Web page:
A word in defense of public relations, which Ed laments this morning is all the president has to offer on the “fiscal cliff” issue. As I argued yesterday, I think so far the president has been wise to play an outside game and has succeeded in getting the Republicans to blink on taxes.

His next move will be harder. President Obama has to decide when and how — or even whether — he wants to pivot to a discussion of spending reductions. Tax relief for the middle class is a considerably easier sell than cutting middle class entitlements.

From a purely political point of view, the president is well-positioned to wait. After all, unlike the Republicans, the president doesn’t have to change his position to signal his reasonableness; last year he told Speaker of the House John Boehner (-R-Ohio) he would consider significant cuts in spending, including entitlements.

But the best PR strategies have an end game in mind. Where does the president want to end up? With a comprehensive deal or a stepped process that makes a debt down payment to calm the waters and sets deeper deficit reduction targets for discussion and action in 2013?  Presumably, this approach could also entail another fiscal cliff if an agreement cannot be reached.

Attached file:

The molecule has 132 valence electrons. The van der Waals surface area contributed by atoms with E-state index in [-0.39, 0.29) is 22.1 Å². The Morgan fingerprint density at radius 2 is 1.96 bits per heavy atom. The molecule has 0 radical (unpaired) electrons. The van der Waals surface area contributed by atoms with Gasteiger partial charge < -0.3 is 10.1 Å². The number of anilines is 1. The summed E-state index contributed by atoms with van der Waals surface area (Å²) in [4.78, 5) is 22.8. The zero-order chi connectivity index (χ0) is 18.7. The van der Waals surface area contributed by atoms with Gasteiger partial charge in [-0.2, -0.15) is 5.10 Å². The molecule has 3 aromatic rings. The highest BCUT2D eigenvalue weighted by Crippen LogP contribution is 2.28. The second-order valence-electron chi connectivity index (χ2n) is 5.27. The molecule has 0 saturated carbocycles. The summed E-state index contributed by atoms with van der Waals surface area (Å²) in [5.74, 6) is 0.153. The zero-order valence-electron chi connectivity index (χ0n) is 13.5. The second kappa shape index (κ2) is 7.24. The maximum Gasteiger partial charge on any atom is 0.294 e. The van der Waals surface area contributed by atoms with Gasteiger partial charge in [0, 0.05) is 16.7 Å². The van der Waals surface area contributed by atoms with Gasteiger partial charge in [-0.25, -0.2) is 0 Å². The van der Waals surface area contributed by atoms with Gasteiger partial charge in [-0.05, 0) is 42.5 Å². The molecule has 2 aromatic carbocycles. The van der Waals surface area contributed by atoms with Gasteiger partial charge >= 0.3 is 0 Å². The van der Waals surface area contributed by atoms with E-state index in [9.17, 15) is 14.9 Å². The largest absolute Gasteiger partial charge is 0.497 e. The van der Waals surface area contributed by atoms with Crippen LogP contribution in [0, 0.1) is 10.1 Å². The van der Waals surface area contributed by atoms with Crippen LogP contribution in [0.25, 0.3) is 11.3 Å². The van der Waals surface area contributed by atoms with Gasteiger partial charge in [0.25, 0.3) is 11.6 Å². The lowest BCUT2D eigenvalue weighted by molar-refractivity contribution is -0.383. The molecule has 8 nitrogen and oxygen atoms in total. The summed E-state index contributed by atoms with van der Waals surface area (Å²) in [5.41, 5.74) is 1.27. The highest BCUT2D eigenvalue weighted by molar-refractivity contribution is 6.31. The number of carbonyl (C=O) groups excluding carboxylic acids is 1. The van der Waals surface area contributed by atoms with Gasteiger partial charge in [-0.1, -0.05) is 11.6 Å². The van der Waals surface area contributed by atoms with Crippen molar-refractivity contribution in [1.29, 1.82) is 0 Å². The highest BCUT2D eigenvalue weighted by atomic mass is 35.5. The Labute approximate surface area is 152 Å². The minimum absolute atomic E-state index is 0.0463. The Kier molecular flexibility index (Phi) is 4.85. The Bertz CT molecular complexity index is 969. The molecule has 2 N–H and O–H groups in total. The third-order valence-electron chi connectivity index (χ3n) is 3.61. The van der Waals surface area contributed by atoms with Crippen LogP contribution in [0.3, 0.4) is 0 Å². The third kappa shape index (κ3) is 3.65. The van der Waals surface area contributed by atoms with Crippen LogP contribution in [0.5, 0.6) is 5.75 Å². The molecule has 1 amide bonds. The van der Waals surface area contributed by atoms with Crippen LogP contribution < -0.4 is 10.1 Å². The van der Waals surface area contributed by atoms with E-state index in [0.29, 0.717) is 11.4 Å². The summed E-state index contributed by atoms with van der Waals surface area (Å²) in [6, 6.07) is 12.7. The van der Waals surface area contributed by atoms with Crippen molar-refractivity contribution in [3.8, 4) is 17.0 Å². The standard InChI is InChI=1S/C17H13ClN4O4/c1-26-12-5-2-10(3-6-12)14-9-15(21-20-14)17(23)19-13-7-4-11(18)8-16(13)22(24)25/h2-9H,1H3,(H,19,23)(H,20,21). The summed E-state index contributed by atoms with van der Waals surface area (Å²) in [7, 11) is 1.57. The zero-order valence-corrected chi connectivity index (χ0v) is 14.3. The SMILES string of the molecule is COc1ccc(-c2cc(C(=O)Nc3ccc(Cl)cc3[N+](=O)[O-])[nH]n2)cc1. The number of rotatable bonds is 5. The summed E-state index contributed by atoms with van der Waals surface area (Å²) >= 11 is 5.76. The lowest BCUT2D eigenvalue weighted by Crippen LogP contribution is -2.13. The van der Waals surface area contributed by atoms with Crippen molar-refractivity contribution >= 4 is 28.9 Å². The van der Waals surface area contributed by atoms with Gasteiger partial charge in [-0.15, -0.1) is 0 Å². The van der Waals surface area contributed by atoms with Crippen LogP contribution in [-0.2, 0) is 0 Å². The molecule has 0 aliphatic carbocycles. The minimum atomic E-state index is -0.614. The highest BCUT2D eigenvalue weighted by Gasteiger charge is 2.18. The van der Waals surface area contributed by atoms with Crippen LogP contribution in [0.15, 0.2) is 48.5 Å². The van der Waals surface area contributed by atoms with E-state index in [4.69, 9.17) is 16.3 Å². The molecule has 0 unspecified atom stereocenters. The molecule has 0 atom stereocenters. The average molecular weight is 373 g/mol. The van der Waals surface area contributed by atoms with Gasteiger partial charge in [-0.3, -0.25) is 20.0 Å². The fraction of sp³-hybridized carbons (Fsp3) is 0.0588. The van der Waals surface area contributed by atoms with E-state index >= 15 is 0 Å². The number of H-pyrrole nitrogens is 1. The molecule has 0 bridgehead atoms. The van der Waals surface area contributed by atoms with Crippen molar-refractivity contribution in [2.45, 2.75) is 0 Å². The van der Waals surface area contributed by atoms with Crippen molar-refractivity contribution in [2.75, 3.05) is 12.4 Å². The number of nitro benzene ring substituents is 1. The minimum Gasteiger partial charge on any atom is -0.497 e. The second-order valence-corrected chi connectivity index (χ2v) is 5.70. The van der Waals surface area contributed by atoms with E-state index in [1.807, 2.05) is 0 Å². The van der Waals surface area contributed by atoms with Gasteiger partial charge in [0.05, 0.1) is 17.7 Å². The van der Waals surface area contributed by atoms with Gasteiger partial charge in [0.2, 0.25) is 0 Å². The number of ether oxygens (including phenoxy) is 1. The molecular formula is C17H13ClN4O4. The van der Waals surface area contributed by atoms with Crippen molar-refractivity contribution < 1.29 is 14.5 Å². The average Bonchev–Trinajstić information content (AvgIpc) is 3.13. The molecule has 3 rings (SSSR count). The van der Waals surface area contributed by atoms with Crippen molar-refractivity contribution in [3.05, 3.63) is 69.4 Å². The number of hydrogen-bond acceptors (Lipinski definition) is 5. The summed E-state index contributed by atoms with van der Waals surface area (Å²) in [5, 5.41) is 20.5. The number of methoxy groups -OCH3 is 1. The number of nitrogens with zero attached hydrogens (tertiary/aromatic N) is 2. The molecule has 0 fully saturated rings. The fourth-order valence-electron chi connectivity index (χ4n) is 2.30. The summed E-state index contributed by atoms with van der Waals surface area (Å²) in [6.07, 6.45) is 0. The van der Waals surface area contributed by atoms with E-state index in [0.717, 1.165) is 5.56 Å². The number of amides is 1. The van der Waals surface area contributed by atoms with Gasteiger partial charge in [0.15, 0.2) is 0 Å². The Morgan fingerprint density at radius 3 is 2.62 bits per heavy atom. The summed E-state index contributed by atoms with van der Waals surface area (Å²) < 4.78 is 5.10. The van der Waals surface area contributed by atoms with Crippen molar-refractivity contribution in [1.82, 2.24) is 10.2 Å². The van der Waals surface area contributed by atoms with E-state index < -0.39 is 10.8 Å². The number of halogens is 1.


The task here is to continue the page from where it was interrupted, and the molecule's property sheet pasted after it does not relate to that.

This stepped approach may, of course, do nothing to calm the markets and could make our country once again look embarrassingly ungovernable, but it may be the necessary course for the administration. The election did a lot to cement the nation’s views on taxes, but little to inform on entitlements. An education and discussion needs to take place that prepares Americans for the inevitable. It’s time for Ross Perot’s educational charts to make a come back. Tim Russert, famous for his deficit charts, too, we miss you.